The Unfortunate Man

by H. S. Caswell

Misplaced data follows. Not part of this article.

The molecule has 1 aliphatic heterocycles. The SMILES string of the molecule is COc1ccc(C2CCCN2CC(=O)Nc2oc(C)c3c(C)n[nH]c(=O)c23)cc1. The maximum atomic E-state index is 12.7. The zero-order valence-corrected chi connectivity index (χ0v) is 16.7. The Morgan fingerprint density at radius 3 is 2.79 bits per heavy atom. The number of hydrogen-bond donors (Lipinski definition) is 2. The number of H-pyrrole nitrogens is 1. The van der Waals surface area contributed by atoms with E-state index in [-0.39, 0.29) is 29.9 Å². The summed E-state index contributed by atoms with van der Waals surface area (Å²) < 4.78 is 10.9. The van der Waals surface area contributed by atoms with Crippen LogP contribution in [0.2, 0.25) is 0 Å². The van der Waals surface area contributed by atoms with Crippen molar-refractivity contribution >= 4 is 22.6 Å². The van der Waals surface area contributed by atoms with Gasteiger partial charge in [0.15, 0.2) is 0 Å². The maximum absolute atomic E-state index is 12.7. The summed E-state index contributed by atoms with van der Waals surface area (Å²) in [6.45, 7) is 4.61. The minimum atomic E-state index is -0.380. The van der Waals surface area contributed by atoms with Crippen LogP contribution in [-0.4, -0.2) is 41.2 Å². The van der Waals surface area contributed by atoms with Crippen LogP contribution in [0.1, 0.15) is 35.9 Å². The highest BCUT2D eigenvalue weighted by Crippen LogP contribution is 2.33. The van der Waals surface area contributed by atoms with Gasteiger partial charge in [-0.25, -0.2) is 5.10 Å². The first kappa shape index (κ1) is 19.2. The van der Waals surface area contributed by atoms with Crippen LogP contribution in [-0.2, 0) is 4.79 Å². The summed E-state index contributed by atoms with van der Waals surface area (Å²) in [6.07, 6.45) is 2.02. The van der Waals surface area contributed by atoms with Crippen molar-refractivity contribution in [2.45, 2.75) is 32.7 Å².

On a sultry afternoon in midsummer I was walking on a lonely unfrequented road in the Township of S. My mind was busily occupied, and I paid little attention to surrounding objects till a hollow, unnatural voice addressed me, saying: "Look up my friend, and behold the unfortunate man." I raised my eyes suddenly, and, verily, the appearance of the being before me justified his self-bestowed appellation—the unfortunate man. I will do my best to describe him, although I am satisfied that my description will fall far short of the reality. He was uncommonly tall, and one thing which added much to the oddity of his appearance was the inequality of length in his legs, one being shorter by several inches than the other, and, to make up for the deficiency, he wore on the short leg a boot with a very high heel. He seemed to be past middle age, his complexion was sallow and unhealthy, he was squint-eyed, and his hair, which had once been of a reddish hue, was then a grizzly gray. Taken all together he was a strange looking object, and I soon perceived that his mind wandered. At first I felt inclined to hurry onward as quickly as possible, but, as he seemed harmless and inclined to talk to me, I lingered for a few moments to listen to him. "I do not wonder," said he, "that you look upon me with pity, for it is a sad thing for one to be crazy." Surprised to find him so sensible of his own situation I said: "As you seem so well aware that you are crazy, perhaps you can inform me what caused you to become so." "Oh yes," replied he, "I can soon tell you that: first my father died, then my mother, and soon after my only sister hung herself to the limb of a tree with a skein of worsted yarn; and last, and worst of all, my wife, Dorcas Jane, drowned herself in Otter Creek." Wondering if there was any truth in this horrible story, or if it was only the creation of his own diseased mind, I said, merely to see what he would say next, "What caused your wife to drown herself; was she crazy too?" "Oh no," replied he, "she was not crazy, but she was worse than that; for she was jealous of me, although I am sure she had no cause." The idea of any one being jealous of the being before me was so ridiculous that it was with the utmost difficulty that I refrained from laughter; but, fearing to offend the crazy man, I maintained my gravity by a strong effort. When he had finished the story of his misfortunes, he came close to me and said, in slow measured tones: "And now do you think it any wonder that I went raving distracted crazy?" "Indeed I do not," said I; "many a one has gone crazy for less cause." Thinking he might be hungry, I told him I would direct him to a farm-house, where he would be sure to obtain his supper. "No," replied he, "this is not one of my hungry days; I find so many who will give me nothing to eat that when I get the offer of a meal I always eat whether I am hungry or not, and I have been in luck to-day, for I have eaten five meals since morning; and now I must lose no more time, for I have important business with the Governor of Canada and must reach Quebec to-morrow." I regarded the poor crazy being with a feeling of pity, as he walked wearily onward, and even the high-heeled boot did not conceal a painful limp in his gait. But I had not seen the last of him yet. Some six months after, as I was visiting a friend who lived several miles distant, who should walk in, about eight o'clock in the evening, but the "unfortunate man." There had been a slight shower of rain, but not enough to account for the drenched state of his clothing. "How did you get so wet?" enquired Mr. ——. "O," replied he, "I was crossing a brook upon a log, and I slipped off into the water; and it rained on me at the same time, and between the two, I got a pretty smart ducking." They brought him some dry clothing, and dried his wet garments by the kitchen fire, and kindly allowed him to remain for the night. For several years, this man passed through S. as often as two or three times during each year. He became so well known in the vicinity, that any one freely gave him a meal or a night's lodging as often as he sought it. Every time he came along his mind was occupied by some new fancy, which seemed to him to be of the utmost importance, and to require prompt attention. He arrived in S. one bitter cold night in the depth of winter, and remained for the night with a family who had ever treated him kindly, and with whom he had often lodged before. He set out early the next morning to proceed (as he said) on his way to Nova Scotia. Years have passed away; but the "unfortunate man" has never since been seen in the vicinity. It was feared by some that he had perished in the snow; as there were some very severe storms soon after he left S.; but nothing was ever learned to confirm the suspicion. According to his own statement he belonged to the state of Vermont, but, from his speech, he was evidently not an American. Several years have passed away since his last visit to S., and it is more than probable that he is no longer among the living.